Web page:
A Little Space Music

What Kind Of music do you like?" asks Jeff Snyder, systems vice president of XM Radio. I hesitate before answering. Snyder is threading a big maroon Cadillac through Washington, D.C., traffic while simultaneously showing off a cute piece of Sony hardware. Plugged into the car's radio, it plays digital music beamed down from a satellite. He hands me a card listing 100 channels--XM's menu--and I reveal my Gen-X status by picking number 44: "classic alternative." XTC's "Dear God" unfolds from the Caddy's speakers. At 18th and K Streets, the signal cuts out for a second. Snyder points at a building on our right. It's blocking the satellite signal, and the repeater--a kind of re-broadcaster--in Georgetown isn't working yet. "But I drove all the way to North Carolina with no problems," he says.

For Satellite Digital Audio Receiver Services (SDARS) the trip has finally begun. After 10 years of hype XM will be available nationally next week. A competing service, Sirius, has delayed its start until early 2002, so for a while it's XM's game. The company has two of the most powerful communications satellites ever built hovering over the equator. Electronics retailers are selling XM radios, and later this month GM will start selling cars with optional XM radios in the dashboard. In the 1990s analysts loved the idea--commercial-free, niche digital radio. In the post-September 11 economic climate they're somewhat dubious. But commercial radio is still vulnerable: it reaches almost everyone but offers few choices in any one place. "The process of making radio is ripe for change," says Chance Patterson, XM's vice president of corporate affairs. "As cable was to broadcast television, we want to be the same thing to radio."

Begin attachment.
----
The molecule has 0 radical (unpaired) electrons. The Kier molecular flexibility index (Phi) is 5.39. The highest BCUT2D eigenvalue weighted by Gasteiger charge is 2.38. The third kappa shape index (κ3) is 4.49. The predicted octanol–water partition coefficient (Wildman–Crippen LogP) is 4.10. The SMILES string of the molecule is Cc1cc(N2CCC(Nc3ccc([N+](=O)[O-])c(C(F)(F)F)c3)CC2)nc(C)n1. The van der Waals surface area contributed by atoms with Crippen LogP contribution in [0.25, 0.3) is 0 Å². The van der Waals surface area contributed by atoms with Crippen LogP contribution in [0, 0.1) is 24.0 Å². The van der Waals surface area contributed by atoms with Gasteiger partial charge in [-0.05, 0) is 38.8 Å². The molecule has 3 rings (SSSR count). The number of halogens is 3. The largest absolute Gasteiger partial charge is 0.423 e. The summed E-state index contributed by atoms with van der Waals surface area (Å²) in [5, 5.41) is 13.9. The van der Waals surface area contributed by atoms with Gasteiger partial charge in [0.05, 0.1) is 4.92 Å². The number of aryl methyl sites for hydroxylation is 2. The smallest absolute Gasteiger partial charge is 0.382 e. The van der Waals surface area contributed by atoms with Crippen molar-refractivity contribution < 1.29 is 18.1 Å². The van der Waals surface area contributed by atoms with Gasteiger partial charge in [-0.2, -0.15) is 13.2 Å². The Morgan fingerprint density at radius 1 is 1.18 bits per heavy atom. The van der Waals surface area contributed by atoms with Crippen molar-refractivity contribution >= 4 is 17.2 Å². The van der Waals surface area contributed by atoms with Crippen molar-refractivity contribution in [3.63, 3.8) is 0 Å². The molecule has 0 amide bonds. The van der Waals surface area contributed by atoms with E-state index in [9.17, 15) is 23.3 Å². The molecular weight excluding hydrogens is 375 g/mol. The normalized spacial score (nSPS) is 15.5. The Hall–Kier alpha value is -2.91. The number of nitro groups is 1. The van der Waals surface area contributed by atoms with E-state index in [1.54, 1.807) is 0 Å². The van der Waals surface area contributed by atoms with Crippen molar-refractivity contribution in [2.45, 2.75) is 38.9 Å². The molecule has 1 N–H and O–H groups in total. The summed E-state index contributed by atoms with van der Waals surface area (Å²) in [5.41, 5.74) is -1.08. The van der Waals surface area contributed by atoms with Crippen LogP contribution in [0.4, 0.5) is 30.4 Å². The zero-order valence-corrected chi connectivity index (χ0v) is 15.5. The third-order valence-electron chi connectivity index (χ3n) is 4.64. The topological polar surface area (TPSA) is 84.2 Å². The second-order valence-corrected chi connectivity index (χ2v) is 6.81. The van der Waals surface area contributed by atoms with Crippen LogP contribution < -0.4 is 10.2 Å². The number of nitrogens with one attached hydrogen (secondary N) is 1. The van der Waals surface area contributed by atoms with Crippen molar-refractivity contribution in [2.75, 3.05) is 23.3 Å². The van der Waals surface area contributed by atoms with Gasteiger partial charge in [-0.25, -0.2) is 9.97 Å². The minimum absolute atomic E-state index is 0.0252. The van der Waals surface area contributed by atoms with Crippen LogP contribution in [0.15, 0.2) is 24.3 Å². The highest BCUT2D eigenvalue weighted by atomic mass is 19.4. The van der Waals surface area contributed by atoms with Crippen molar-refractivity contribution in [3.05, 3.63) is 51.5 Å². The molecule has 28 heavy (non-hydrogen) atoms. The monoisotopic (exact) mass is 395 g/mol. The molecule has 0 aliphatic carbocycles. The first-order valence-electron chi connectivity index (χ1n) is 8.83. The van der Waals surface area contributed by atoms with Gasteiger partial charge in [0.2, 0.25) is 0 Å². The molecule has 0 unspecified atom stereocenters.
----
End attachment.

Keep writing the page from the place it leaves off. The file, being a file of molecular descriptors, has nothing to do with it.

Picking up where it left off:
The technology is pretty impressive. XM launched its satellites from a converted oceangoing oil-drilling platform near the equator, where it takes less energy to get to space. Two satellites--named Rock and Roll--now float in geostationary orbit at fixed spots 22,000 miles above the earth. They broadcast in the S-band rather than the Ku-band used by satellite-TV services. That means they can hit a moving car, and there's no "rain fade"--loss of signal due to weather. Tall buildings are still a problem, so the companies use repeaters, refrigerator-size boxes of electronics that strengthen and retransmit the signal. XM thought it would need 1,500 of these nationwide; it turns out it needs fewer than 900 (Washington has a few; New York has dozens). Sirius, on the other hand, has fewer than 100 repeaters nationwide, because its three satellites float in a different orbit, dancing a geosynchronous figure eight over North America and pointing down at more cities.

XM and Sirius have turned to well-known consumer- electronics companies to make the receivers. Sony and Panasonic, among others, are building "head units" for both companies. The radios look normal, though the antennas are squat little assemblies that resemble shark fins or tiny tugboat smokestacks. And XM, at least, sounds pretty good. "Sound quality's more a function of the speakers and the amplifier," Snyder says. "But we get better dynamic range and frequency response than FM." Whatever that means, I did think the music sounded crisper, as though it came from a CD. Being able to see the artist and song title on the radio display was a nice feature--and, one hopes, not an dangerous distraction while driving.